the energy difference is less than a threshold, one assumes that the
step i-1 f i has passed a point of real crossing, and one selects the
is obviously conserved. Of course, such a procedure only allows surface
hopping on the n - 2-dimensional hyperline of the conical intersection.
This procedure could lead to an underestimation of the crossing
probability. However, our experience has shown that, in larger
polyatomic systems, the conical intersection line is almost impossible
to avoid because of its large dimensionality and most surface hops are,
in practice, essentially diabatic.
The affinity of the chromophore for the Glu46 proton (see Figure
1) was computed as follows: In each frame of the classical MM
simulation that was continued after the isomerization, the Glu46 proton
was placed at 20 different positions on the line connecting the phenolate
oxygen of the chromophore and the carboxylate oxygen atom of Glu46.
The energy of each configuration was then calculated using the
following QM/MM scheme. The contribution of the QM subsystem
consisting of the chromophore and the side chains of Tyr42 and Glu46
was computed at the PM3 level.25To this was added the classical
electrostatic contribution of the environment. In this way, the complete
response of the quantum mechanical system to the position of the
proton, including polarization effects, is incorporated. The procedure
Kto refer to the CI vector for state K at MD step i (K ) 1 for the
2is used to
approaches 1, then the
1rather than Ci
2to compute the gradient at step i. Energy
(12) Rubinstenn, G.; Vuister, G. W.; Mulder, F. A. A.; Dux, P. E.; Boelens, R.;
Hellingwerf, K. J.; Kaptein, R. Nat. Struct. Biol. 1998, 5, 568-570.
(13) Ren, Z.; Perman, B.; S ˇrajer, V.; Teng, T.-Y.; Pradervand, C.; Bourgeois,
D.; Schotte, F.; Ursby, T.; Kort, R.; Wulff, M.; Moffat, K. Biochemistry
2001, 40, 13788-13801.
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A.; Cheeseman, J. R.; Zakrzewski, V. G.; Montgomery, J. A., Jr.; Stratmann,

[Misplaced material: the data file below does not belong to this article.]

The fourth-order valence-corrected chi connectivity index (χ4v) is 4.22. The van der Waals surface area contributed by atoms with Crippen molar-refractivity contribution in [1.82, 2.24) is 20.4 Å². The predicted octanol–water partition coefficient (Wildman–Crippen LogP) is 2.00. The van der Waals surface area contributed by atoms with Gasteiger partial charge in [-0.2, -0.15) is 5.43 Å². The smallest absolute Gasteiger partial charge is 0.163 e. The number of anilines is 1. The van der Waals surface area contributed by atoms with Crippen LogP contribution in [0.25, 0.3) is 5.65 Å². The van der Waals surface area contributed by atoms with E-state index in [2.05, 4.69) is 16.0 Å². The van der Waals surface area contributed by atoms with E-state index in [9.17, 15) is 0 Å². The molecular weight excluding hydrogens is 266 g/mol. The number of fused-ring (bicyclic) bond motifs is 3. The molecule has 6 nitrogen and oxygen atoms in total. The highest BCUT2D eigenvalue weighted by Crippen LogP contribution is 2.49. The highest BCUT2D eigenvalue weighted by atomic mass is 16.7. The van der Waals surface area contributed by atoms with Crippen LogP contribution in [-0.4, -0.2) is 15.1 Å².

R. E.; Burant, J. C.; Dapprich, S.; Millam, J. M.; Daniels, A. D.; Kudin,
K. N.; Strain, M. C.; Farkas, O.; Tomasi, J.; Barone, V.; Cossi, M.; Cammi,
R.; Mennucci, B.; Pomelli, C.; Adamo, C.; Clifford, S.; Ochterski, J.;
Petersson, G. A.; Ayala, P. Y.; Cui, Q.; Morokuma, K.; Malick, D. K.;
Rabuck, A. D.; Raghavachari, K.; Foresman, J. B.; Cioslowski, J.; Ortiz,
J. V.; Stefanov, B. B.; Liu, G.; Liashenko, A.; Piskorz, P.; Komaromi, I.;
Gomperts, R.; Martin, R. L.; Fox, D. J.; Keith, T.; Al-Laham, M. A.; Peng,
C. Y.; Nanayakkara, A.; Gonzalez, C.; Challacombe, M.; Gill, P. M. W.;
Johnson, B. G.; Chen, W.; Wong, M. W.; Andres, J. L.; Head-Gordon,
M.; Replogle, E. S.; Pople, J. A. Gaussian 98, revision A.7; Gaussian,
Inc.: Pittsburgh, PA, 1998.
(18) Roos, B. O.; Taylor, P. R.; Siegbahn, P. E. M. Chem. Phys. 1980, 48,
(19) Berendsen, H. J. C.; Postma, J. P. M.; van Gunsteren, W. F.; Hermans J.
In Intermolecular Forces; Pullman, B., Ed.; D. Reidel Publishing Co.:
Dordrecht, 1981; pp 331-342.
(20) Van Gunsteren, W. F.; Billeter, S. R.; Eising, A. A.; Hu ¨nenberger, P. H.;
Kru ¨ger, P.; Mark, A. E.; Scott, W. R. P.; Tironi, I. G. Biomolecular
simulation: GROMOS96 manual and user guide; BIOMOS b.v: Zu ¨rich,
(21) Hess, B.; Bekker, H.; Berendsen, H. J. C.; Fraaije, J. G. E. M. J. Comput.
Chem. 1997, 18, 1463-1472.
(22) Warshel, A.; Chu, Z. T. J. Phys. Chem. B 2001, 105, 9857-9871.
(23) Warshel, A. Nature 1976, 260, 679-683.
(24) Groenhof, G.; Lensink, M. F.; Berendsen, H. J. C.; Mark, A. E. Proteins